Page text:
Project description:The Gram-negative bacterium Escherichia coli is routinely used as the chassis for a variety of biotechnology and synthetic biology applications. Identification and analysis of reliable chromosomal integration and expression target loci is crucial for E.?coli engineering. Chromosomal loci differ significantly in their ability to support integration and expression of the integrated genetic circuits. In this study, we investigate E.?coli K12 MG1655 flagellar regions 2 and 3b. Integration of the genetic circuit into seven and nine highly conserved genes of the flagellar regions 2 (motA, motB, flhD, flhE, cheW, cheY and cheZ) and 3b (fliE, F, G, J, K, L, M, P, R), respectively, showed significant variation in their ability to support chromosomal integration and expression of the integrated genetic circuit. While not reducing the growth of the engineered strains, the integrations into all 16 target sites led to the loss of motility. In addition to high expression, the flagellar region 3b supports the highest efficiency of integration of all E.?coli?K12 MG1655 flagellar regions and is therefore potentially the most suitable for the integration of synthetic genetic circuits.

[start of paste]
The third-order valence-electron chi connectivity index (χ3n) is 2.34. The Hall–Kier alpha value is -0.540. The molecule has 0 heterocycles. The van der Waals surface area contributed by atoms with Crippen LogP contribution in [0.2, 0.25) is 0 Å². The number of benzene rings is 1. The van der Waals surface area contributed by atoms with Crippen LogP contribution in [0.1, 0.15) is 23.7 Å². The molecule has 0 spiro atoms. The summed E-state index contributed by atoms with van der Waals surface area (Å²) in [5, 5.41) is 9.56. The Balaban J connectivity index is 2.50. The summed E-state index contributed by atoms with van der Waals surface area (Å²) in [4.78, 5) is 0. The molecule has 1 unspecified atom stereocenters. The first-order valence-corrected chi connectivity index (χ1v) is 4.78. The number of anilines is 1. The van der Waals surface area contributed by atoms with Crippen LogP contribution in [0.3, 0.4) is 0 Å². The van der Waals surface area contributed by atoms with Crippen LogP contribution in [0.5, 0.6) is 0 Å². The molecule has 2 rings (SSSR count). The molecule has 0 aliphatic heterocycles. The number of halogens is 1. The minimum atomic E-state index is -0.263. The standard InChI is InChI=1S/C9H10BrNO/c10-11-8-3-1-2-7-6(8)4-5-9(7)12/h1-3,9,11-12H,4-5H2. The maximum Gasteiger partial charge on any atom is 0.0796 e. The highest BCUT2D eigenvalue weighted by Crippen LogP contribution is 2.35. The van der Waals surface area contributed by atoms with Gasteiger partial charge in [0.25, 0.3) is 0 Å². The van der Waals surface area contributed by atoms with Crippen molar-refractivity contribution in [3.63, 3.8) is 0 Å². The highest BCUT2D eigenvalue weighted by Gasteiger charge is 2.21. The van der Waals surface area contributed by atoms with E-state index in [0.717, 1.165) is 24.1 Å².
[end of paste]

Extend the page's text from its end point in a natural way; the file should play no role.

Project description:Lactobacillus casei is a potential cell factory for the production of enzymes and bioactive molecules using episomal plasmids, which suffer from genetic instability. While chromosomal integration strategies can provide genetic stability of recombinant proteins, low expression yields limit their application. To address this problem, we developed a two-step integration strategy in Lb. casei by combination of the LCABL_13040-50-60 recombineering system (comprised of LCABL_1340, LCABL_13050, and LCABL_13060) with the Cre/loxP site-specific recombination system, with an efficiency of ?3.7?×?103 CFU/µg DNA. A gfp gene was successfully integrated into six selected chromosomal sites, and the relative fluorescence intensities (RFUs) of the resulting integrants varied up to ?3.7-fold depending on the integrated site, among which the LCABL_07270 site gfp integration showed the highest RFU. However, integrants with gfp gene(s) integrated into the LCABL_07270 site showed various RFUs, ranging from 993?±?89 to 7,289?±?564 and corresponding to 1 to 13.68?±?1.08 copies of gfp gene integration. Moreover, the integrant with 13.68?±?1.08 copies of the gfp gene had a more stable RFU after 63 generations compared to that of a plasmid-engineered strain. To investigate the feasibility of this system for bioactive molecules with high expression levels, the fimbrial adhesin gene, faeG, from Escherichia coli was tested and successfully integrated into the LCABL_07270 site with 5.51?±?0.25 copies, and the integrated faeG achieved stable expression. All results demonstrate that this two-step integration system could achieve a high yield of heterologous gene expression by repetitive integration at a targeted chromosomal location in Lb. casei IMPORTANCE Lactic acid bacteria (LAB), including Lactobacillus casei, have the potential for overexpression of heterologous proteins, such as bioactive molecules and enzymes. However, traditional genetic tools for expression of these proteins show genetic instability or low yields of the desired product. In this study, we provide a procedure for repetitive integration of genes at various chromosomal locations, achieving high-level and stable expression of proteins in Lb. casei without selective pressure. The protocol developed in this study provides an essential reference for chromosomal overexpression of proteins or bioactive molecules in LAB.